Concerns voiced before critical Mon-Fayette Expressway vote



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    PITTSBURGH (AP) — The future of the $1.6 billion Mon-Fayette Expressway faces a crucial vote Monday, and two top local leaders say they aren't convinced the project should move ahead.

    Allegheny County Executive Rich Fitzgerald and Pittsburgh Mayor Bill Peduto say they are concerned about the huge price tag and expected 25-year build out for the highway and wonder whether other projects could benefit the region more.

    For decades, the expressway project has been viewed as the savior for the Monongahela Valley, an area that has faced hard times since the collapse of the steel industry in the 1970s and 1980s. The roadway has gone through several redesigns, including eliminating a leg into Pittsburgh because of community opposition and its high price.

    The current design would extend the roadway from Jefferson Hills to the Parkway East and Business Route 22 in Monroeville.

    The Southwestern Pennsylvania Commission, the 10-county planning agency, is expected to vote Monday on whether to include the toll road in its list of recommended projects for the region. If the commission votes not to recommend the highway or tables action, it could mean the end of the project.

    "It's an awful lot of money," Fitzgerald said Thursday. "I still have some questions about it. I'd like to see more immediate help. I think this is worth giving it another look."

    Said Peduto: ". There have been concerns from several of the commissioners, including myself, about whether or not this is the No. 1 priority for transportation for Allegheny County."

    Steve Craig, a Lawrence County commissioner and a member of the planning group's executive committee, said he's "conflicted" about whether to support the highway. Twenty years ago, he said, officials thought extending Route 60 (now Interstate 376) from Pittsburgh International Airport to Interstate 80 would be an economic boon to that area.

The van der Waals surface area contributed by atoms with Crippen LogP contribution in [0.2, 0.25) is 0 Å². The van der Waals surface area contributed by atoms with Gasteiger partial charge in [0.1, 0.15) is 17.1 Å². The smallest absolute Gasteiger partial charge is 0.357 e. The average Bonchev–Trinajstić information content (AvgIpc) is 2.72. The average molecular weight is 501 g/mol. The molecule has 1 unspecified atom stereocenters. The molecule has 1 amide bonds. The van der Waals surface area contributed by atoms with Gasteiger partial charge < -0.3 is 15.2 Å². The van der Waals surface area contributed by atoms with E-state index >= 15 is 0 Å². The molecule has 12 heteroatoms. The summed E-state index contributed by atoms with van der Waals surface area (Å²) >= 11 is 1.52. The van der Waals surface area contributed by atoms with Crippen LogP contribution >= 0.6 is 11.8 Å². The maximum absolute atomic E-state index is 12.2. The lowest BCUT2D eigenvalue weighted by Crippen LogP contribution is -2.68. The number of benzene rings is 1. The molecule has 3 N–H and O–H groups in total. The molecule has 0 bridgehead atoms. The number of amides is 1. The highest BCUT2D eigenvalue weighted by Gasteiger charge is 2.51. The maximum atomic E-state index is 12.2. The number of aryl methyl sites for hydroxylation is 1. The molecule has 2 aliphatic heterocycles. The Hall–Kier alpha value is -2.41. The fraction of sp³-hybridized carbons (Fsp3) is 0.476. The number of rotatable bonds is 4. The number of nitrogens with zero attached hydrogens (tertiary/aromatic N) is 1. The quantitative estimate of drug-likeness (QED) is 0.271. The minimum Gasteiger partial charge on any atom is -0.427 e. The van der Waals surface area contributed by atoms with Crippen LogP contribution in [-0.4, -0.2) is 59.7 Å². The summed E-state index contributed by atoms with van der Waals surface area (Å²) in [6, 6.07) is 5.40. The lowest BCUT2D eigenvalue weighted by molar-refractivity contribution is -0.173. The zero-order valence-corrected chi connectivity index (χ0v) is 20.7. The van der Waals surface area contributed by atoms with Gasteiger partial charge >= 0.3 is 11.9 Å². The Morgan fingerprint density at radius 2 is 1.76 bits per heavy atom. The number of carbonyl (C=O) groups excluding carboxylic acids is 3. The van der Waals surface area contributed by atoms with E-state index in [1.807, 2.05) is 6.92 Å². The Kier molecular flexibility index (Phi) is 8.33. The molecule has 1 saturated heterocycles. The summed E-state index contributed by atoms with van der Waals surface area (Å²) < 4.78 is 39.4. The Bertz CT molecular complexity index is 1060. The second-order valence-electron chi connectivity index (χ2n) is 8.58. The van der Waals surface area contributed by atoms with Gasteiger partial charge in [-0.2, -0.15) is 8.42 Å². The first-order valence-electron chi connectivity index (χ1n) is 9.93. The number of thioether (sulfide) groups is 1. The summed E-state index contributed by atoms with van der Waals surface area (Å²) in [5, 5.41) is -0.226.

"It was going to be our lifeline, but it wasn't," said Craig, who also co-chaired the Regional Transportation Alliance report earlier this month that recommended 50 ideas for consideration in the region and didn't include the expressway. "As we look to the future, there's really a need to optimize the assets we have on the ground now."

    The proposed toll road is a project of the Pennsylvania Turnpike Commission. Revised plans were presented at public meetings last year and were expected to be submitted to federal officials for approval this year. If the planning group decides not to proceed with the Mon-Fayette extension, the turnpike commission likely would reprogram funds to other projects.

    State Sen. James Brewster, D-Mckeesport, said he is unhappy about the issue coming up for consideration on Monday. He represents many of the communities in Allegheny and Westmoreland counties that could benefit from the highway.

    "I'm a little disappointed the SPC is voting on something this important and didn't give (elected officials) an opportunity to be a part of the process," Brewster said. "I'm hoping we can get a stay of execution on this."

    Brewster, a former mayor and councilman in McKeesport, said that city and many other communities in the Mon Valley have shovel-ready brown fields ready for redevelopment. But many developers are discouraged by limited transportation access to the area, he said.

    "This is our future," he said. "Every company that came into McKeesport had concerns about transportation and access. We have to have infrastructure that allows us to compete."

    Another expressway supporter, Maury Burgwin, said the project is vital to the Mon Valley from Clairton to Homestead. Burgwin represents businesses in many of those communities as president of the Mon Yough Area Chamber of Commerce.

    "I'd be very disappointed it they were to vote against this. That would be devastating," he said. "We have probably 1,000 acres that could benefit greatly from relatively large development if this highway was built."

    Not building the highway would be an example of the valley "getting the short end of the stick again," said Bob Macey, a Democrat who represents West Mifflin on Allegheny County Council and is a voting member of the regional planning group.

    "This isn't about tomorrow or the next day — it's about the long-term future of this valley," he said. "We continue to be left out of the plans."

    Fitzgerald said he believes improvements such as extending the Martin Luther King Jr. East Busway from Swissvale to Turtle Creek and expanding existing roads in that area would provide faster, more economically efficient improvements in the Mon Valley.

    It's more important in today's economy, Peduto said, to connect workers with existing job centers than to develop new areas. He'd also favor a light-rail system from Downtown to the airport over the expressway.

    "I think that 50 years ago, (the expressway) made a lot of sense when our economy was based on getting a product to market," the mayor said. "But today our economy is based on getting people to work."

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    Information from: Pittsburgh Post-Gazette, http://www.post-gazette.com

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